Cambodian cuisine has historically been hard to find in New York City, until Lula Mae opened earlier this year (472 Myrtle Avenue, at Washington Avenue, in Clinton Hill), serving predominantly Cambodian dishes.
That’s not to say it doesn’t exist: A small Cambodian neighborhood surrounds Edgar Allan Poe’s cottage in Fordham Manor, represented by the Battambang Market, selling all manner of dried fish, fresh herbs, banana blossoms, and sacks of broken rice. We once had a Lower East Side restaurant called Cambodge, and a food truck parked on the NYU campus known as Cambodian Cuisine Torsu, both now defunct — as is our plucky Cambodian sandwich chain, Num Pang. Occasionally, you’ll find a Cambodian dish on the menus of Teochew café Bo Ky in Chinatown and on miscellaneous pan-Asian menus.
Dan San is cooking some remarkable Cambodian dishes; the chef and co-owner of Lula Mae (along with partners Mark Roof, and brothers Daniel and David Balk), had previously cooked at Nami Nori and the Tyger. Customers can see him working hard in the small kitchen that stands to one side halfway deep into the restaurant.
The front of Lula Mae has the best seats, in a crescent of tables on two levels that look out on the busy thoroughfare. That crescent feeds into a bar, where customers can sit and chat with the bartender over cocktails, beer, and wine. A line of tables follows, marching opposite the kitchen toward the bathroom. Part the curtains beyond the bathroom to discover a secret dining room, so that even when the restaurant seems hopelessly crowded, you might find seats back there.
The greatest of the chef’s creations is also one of the simplest: char kway ($8), a deep-fried linear doughnut often dipped in congee for breakfast in southern China, but also a staple of Southeast Asian cuisines. Here, brilliantly, it’s served with a knob of whipped butter with tom yum flavorings that include lemongrass, galangal, and makrut (lime leaves). The double-fat effect of fried pastry and butter is mind-bogglingly good.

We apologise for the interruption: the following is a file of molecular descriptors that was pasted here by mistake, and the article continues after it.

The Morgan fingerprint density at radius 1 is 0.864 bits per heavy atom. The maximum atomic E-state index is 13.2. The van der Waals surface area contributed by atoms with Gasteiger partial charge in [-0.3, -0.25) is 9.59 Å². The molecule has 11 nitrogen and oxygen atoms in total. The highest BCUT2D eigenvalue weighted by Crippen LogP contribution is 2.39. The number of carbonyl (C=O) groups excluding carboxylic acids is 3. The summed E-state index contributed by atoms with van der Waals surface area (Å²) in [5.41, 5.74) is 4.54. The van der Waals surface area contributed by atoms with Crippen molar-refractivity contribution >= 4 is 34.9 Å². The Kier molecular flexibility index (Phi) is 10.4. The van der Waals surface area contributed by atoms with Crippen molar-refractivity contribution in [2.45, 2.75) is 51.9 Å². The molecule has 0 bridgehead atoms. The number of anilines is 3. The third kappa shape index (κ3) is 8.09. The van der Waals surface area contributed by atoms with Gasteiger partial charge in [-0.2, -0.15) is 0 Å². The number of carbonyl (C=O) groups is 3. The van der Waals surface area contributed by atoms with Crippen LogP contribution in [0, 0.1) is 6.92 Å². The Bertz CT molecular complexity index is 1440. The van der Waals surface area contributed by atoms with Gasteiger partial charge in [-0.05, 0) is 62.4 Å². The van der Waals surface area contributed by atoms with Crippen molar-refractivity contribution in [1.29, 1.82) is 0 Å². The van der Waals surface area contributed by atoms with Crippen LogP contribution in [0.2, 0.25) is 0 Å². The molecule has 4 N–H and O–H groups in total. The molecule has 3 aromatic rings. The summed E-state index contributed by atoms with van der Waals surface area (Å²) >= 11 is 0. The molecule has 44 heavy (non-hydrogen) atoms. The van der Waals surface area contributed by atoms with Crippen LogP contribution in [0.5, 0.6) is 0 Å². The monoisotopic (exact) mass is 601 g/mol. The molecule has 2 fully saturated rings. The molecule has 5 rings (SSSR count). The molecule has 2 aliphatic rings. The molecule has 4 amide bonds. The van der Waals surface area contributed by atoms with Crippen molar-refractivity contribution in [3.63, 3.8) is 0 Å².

Also grab a serving of three raw Massachusetts oysters on the half-shell set on ice and sluiced with shredded herbs and crunchy fried shallots — a great alternative to caustic mignonette. Then there’s a papaya salad ($16) not so different from the one found in Thai restaurants, but here fortified with tidbits of beef jerky instead of raw crab, salted egg yolk, or fermented fish.
I wasn’t so happy with the fried tofu app, which featured a wobbly pyramid of bean curd blocks with Sichuan chile sauce and tempura crumbs. The bean curd was too squishy and dull and I ended up eating the Sichuan sauce by itself. A yellowtail crudo was much better, served with a catalog of flavors and textures that included tomato salsa and bitter chicory.
The main courses were unfailingly good, including fried chicken with two seasonings, and crab fried rice scattered with tiny particles that looked like some forgotten Old World grain, but turned out to be something called tempura crunch. The best main course of all was a tie, with two dishes in contention: The elegantly simple duck salad ($32) was an expertly seared breast, skin gloriously intact in a bravura display of French technique, served with a rainbow of lettuce leaves for wrapping, fresh herbs, and tuk trey koh kong, a Cambodian dipping sauce.
The second was a simple plate of lort cha, a homemade rice noodle rolled between the palms to achieve a taper at both ends, here stir-fried with vegetables in a sweet and sticky sauce then topped with a runny fried egg. I could eat this for lunch every day.
I had one dessert on my visits: a scoop of matcha ice cream with berries and crunch. Lula Mae is already a palace of crunch: Why not go for a cocktail instead? Mine was called holiday in Cambodia ($14) which featured the fruity combination of pineapple, ginger, and lemon zapped with Cambodian rum. (Who knew it existed?) In keeping with the holiday theme, a swimmer in a Speedo hung off the side of the glass. Afterwards, I tucked it in my pocket for future use.